Ofcom, the communications regulator, has announced that mobile phone operators using the 2G spectrum will be able to provide 3G services as well.
By allowing operators to use the spectrum to provide 3G services, operators will be able to provide capabilities such as mobile internet browsing.
Previously, mobile phone operators could only use a limited amount of the airwaves spectrum to deliver 3G. The government sold 3G licences to operators in 2000, for more than £20 billion, according to the BBC.
This was because spectrum holdings were licensed in the 1990s with a condition that it could only be used for 2G services, mainly making phone calls and sending texts.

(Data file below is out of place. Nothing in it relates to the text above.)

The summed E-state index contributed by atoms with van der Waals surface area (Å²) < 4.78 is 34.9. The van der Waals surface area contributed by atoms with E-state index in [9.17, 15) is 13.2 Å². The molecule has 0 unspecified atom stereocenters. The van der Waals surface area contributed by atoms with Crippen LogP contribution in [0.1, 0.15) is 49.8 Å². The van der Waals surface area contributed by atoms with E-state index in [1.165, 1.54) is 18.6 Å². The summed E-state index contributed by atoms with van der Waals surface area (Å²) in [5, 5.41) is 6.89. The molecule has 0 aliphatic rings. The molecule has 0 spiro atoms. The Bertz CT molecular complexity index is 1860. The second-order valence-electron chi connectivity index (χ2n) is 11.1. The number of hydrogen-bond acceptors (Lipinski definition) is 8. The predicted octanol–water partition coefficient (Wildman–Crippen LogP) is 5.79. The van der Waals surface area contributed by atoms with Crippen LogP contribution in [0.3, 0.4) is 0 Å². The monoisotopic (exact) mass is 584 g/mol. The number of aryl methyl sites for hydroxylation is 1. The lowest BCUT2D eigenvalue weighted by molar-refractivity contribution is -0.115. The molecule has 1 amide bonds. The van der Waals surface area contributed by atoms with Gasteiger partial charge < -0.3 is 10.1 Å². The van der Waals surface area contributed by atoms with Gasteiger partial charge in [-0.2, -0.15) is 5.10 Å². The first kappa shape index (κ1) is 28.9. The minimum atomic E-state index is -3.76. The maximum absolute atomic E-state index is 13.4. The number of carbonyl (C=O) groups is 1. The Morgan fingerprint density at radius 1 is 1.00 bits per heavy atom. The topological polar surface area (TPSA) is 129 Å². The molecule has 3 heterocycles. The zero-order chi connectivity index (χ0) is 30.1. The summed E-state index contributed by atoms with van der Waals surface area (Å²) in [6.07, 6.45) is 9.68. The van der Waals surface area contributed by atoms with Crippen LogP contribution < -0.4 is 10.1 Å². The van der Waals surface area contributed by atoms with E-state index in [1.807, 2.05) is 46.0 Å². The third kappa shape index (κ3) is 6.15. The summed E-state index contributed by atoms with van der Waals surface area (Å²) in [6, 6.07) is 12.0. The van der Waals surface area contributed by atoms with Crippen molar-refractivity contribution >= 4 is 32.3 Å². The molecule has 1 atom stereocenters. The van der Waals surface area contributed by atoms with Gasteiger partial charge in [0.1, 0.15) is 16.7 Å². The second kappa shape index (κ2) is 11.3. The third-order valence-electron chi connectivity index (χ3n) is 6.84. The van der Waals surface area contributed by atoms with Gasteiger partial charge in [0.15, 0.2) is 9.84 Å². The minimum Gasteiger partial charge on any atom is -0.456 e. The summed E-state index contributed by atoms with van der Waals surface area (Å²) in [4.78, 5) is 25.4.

Now the spectrum will be able to support the rapid growth in demand for smartphones and mobile devices, and their broadband and rich media features.
Ofcom said that lifting the spectrum barrier would benefit consumers by enabling higher mobile broadband speeds, better indoor coverage quality, and wider coverage, especially in rural areas.
The UK was required to free up the 2G spectrum for 3G service by the European GSM Directive and Radio Spectrum Decision. The government directed Ofcom to comply with the European legislation by 30 December 2010.
A spokesperson for Ofcom told the BBC that the switchover had taken a long time, in spite of the high demand for 3G services, because the regulator had had to work through competition issues.
However, Ofcom said today that the initiative is “unlikely to result in a material distortion of competition that requires further action to be taken”.
Meanwhile, the regulator plans to auction airwaves of 2.6GHz and 800Mhz frequencies, which will offer speeds even faster than 3G networks, as part of the Digital Dividend auction by 2012.
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